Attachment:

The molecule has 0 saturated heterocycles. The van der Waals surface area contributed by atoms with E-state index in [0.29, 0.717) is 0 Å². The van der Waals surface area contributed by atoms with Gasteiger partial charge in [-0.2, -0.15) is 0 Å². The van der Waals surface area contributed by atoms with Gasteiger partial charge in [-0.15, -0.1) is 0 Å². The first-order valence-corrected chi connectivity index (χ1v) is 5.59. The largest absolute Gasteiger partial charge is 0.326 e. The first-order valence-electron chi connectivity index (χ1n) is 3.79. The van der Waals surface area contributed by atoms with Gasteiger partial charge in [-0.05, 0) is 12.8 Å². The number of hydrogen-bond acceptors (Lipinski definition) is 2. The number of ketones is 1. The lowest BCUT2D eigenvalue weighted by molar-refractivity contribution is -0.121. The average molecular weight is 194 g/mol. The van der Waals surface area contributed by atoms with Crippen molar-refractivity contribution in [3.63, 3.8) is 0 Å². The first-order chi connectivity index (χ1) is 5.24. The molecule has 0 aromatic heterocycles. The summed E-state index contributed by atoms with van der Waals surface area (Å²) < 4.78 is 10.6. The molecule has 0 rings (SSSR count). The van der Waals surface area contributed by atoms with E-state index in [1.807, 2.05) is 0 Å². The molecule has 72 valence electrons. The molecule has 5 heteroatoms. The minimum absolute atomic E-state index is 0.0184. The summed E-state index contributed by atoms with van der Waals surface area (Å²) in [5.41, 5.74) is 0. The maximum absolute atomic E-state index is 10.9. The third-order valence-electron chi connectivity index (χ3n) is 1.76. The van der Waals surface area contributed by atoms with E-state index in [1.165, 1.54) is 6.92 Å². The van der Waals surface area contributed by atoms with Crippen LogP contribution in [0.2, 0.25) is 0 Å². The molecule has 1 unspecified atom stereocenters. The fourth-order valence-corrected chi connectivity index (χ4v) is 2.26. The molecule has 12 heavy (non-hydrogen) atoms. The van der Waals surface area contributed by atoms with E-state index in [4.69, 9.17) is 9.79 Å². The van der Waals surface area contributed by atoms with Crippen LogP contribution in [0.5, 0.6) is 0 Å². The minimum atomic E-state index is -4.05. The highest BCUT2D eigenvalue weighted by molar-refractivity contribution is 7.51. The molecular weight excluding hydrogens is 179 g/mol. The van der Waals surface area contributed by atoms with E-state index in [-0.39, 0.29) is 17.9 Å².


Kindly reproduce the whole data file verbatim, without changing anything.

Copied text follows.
The molecule has 0 saturated heterocycles. The van der Waals surface area contributed by atoms with E-state index in [0.29, 0.717) is 0 Å². The van der Waals surface area contributed by atoms with Gasteiger partial charge in [-0.2, -0.15) is 0 Å². The van der Waals surface area contributed by atoms with Gasteiger partial charge in [-0.15, -0.1) is 0 Å². The first-order valence-corrected chi connectivity index (χ1v) is 5.59. The largest absolute Gasteiger partial charge is 0.326 e. The first-order valence-electron chi connectivity index (χ1n) is 3.79. The van der Waals surface area contributed by atoms with Gasteiger partial charge in [-0.05, 0) is 12.8 Å². The number of hydrogen-bond acceptors (Lipinski definition) is 2. The number of ketones is 1. The lowest BCUT2D eigenvalue weighted by molar-refractivity contribution is -0.121. The average molecular weight is 194 g/mol. The van der Waals surface area contributed by atoms with Crippen molar-refractivity contribution in [3.63, 3.8) is 0 Å². The first-order chi connectivity index (χ1) is 5.24. The molecule has 0 aromatic heterocycles. The summed E-state index contributed by atoms with van der Waals surface area (Å²) < 4.78 is 10.6. The molecule has 0 rings (SSSR count). The van der Waals surface area contributed by atoms with E-state index in [1.807, 2.05) is 0 Å². The molecule has 72 valence electrons. The molecule has 5 heteroatoms. The minimum absolute atomic E-state index is 0.0184. The summed E-state index contributed by atoms with van der Waals surface area (Å²) in [5.41, 5.74) is 0. The maximum absolute atomic E-state index is 10.9. The third-order valence-electron chi connectivity index (χ3n) is 1.76. The van der Waals surface area contributed by atoms with E-state index in [1.165, 1.54) is 6.92 Å². The van der Waals surface area contributed by atoms with Crippen LogP contribution in [0.2, 0.25) is 0 Å². The molecule has 1 unspecified atom stereocenters. The fourth-order valence-corrected chi connectivity index (χ4v) is 2.26. The molecule has 12 heavy (non-hydrogen) atoms. The van der Waals surface area contributed by atoms with E-state index in [4.69, 9.17) is 9.79 Å². The van der Waals surface area contributed by atoms with Crippen LogP contribution in [0.5, 0.6) is 0 Å². The minimum atomic E-state index is -4.05. The highest BCUT2D eigenvalue weighted by molar-refractivity contribution is 7.51. The molecular weight excluding hydrogens is 179 g/mol. The van der Waals surface area contributed by atoms with E-state index in [-0.39, 0.29) is 17.9 Å².